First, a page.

Families across the country are looking forward to a new school year in just a few short weeks. Yet for many, excitement is coupled with concerns about vaccine access, breakthrough cases, and the growing spread of COVID-19 variants in the United States. Children under 12 remain ineligible for the COVID-19 vaccine and, despite optimism from the White House, final approval may be months away. And for households with immunocompromised and other high risk members, a return to normal may be even further down the road.
Throughout this crisis, even as our health systems buckled, some religious groups sought special exemptions from public health restrictions and emergency orders. In various courts and state legislatures, advocates distorted the First Amendment guarantees of religious freedom and freedom of assembly to engage in activities like worship and study that put participants – and the broader community – at risk.
And now, with a new school year on the horizon, the 6th Circuit Court of Appeals recently heard oral arguments in Resurrection School et al v. Elizabeth Hertel. While the Michigan mask requirement is no longer in place, parents and administrators at a Catholic school in Lansing challenged the earlier mandate as a violation of their religious freedom.
“Unfortunately, a mask shields our humanity,” the Resurrection School argued, “and because God created us in His image, we are masking that image.”
A lower court judge rejected Resurrection’s request for a preliminary injunction against masking for students in kindergarten through fifth grade in December 2020. However, that same group remains categorically ineligible for the vaccine months later. By continuing to seek a religious exemption from basic public health practices, the school’s position poses a direct threat to the very students they are charged with protecting.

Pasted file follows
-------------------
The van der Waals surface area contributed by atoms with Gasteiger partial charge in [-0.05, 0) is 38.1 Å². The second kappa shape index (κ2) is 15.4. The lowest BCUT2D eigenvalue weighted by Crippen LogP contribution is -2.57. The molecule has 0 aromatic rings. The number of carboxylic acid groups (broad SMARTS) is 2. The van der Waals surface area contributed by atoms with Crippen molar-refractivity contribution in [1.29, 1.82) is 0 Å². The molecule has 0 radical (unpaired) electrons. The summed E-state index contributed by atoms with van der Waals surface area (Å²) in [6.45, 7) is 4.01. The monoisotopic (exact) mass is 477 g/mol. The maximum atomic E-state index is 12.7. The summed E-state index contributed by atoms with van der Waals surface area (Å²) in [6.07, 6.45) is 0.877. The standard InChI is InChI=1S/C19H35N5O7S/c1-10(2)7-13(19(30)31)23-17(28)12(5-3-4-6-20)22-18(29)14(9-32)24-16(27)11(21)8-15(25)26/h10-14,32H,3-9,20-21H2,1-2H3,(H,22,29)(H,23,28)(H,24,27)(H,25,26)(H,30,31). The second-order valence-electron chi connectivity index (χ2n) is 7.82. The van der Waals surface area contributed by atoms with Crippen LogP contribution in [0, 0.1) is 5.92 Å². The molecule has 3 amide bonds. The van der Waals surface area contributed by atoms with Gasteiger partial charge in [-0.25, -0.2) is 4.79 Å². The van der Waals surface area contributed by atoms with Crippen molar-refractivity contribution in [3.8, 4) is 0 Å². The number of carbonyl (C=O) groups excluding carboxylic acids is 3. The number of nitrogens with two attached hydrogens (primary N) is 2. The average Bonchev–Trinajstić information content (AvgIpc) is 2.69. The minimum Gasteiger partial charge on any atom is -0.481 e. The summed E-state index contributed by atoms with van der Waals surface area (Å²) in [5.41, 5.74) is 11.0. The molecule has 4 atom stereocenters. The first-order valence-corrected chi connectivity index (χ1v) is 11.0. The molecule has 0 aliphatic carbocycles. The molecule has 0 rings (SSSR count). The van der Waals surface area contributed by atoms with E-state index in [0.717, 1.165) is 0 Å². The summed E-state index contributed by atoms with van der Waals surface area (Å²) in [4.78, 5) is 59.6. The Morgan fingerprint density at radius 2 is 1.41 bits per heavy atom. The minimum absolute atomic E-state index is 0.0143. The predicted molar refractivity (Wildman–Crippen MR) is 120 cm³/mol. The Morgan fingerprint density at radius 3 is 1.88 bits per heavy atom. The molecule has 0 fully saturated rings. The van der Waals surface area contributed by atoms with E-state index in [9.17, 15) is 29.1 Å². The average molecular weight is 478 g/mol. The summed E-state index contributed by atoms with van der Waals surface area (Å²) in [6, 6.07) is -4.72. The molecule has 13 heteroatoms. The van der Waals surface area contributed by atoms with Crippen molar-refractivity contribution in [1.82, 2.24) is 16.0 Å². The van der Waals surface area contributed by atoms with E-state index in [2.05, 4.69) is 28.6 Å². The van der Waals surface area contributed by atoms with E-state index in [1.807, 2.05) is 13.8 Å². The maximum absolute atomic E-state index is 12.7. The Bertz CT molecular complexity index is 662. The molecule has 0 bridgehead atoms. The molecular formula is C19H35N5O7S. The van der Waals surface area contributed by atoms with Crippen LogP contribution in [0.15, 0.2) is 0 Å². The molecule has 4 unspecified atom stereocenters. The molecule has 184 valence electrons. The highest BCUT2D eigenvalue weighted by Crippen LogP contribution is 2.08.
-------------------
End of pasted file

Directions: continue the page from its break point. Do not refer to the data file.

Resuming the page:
The right of religious freedom guarantees all Americans the freedom to believe as we choose, without fear of discrimination or harm. But it doesn’t include the right to put others in danger. When being together – a critical aspect of many religious observances and educational experiences – poses a risk to public health, we’ve have found creative ways to care for one another while keeping each other safe. As faith communities continue to navigate these challenges we carry with us the myriad ways the pandemic has highlighted our interconnectedness, illustrating how the actions of one person can impact us all.
In response to efforts like the suit in Michigan, Interfaith Alliance recently joined 26 national religious organizations and denominations in opposing efforts to create permanent religious exemptions to emergency orders. This letter, alongside persistent advocacy by faith leaders before all levels of government, makes abundantly clear that most religious communities are committed to working in partnership to promote our shared safety – even as some seek special exemptions.
Signers of the April 12th, 2021, letter emphasized that, even as these disputes proceed through the courts, our shared values motivate our communities to act with caution and care. Across belief and practice, we are united by “a deeply-held commitment to protecting life and the most vulnerable among us.” Through this public health emergency and beyond, we will continue to prioritize the health and safety of our communities and lead by example.
We were honored to lead this effort in partnership with the Baptist Joint Committee for Religious Liberty, the Religious Action Center of Reform Judaism, and Americans United for the Separation of Church and State. Read the full letter.
Learn more about how Interfaith Alliance works to advance true religious freedom for all.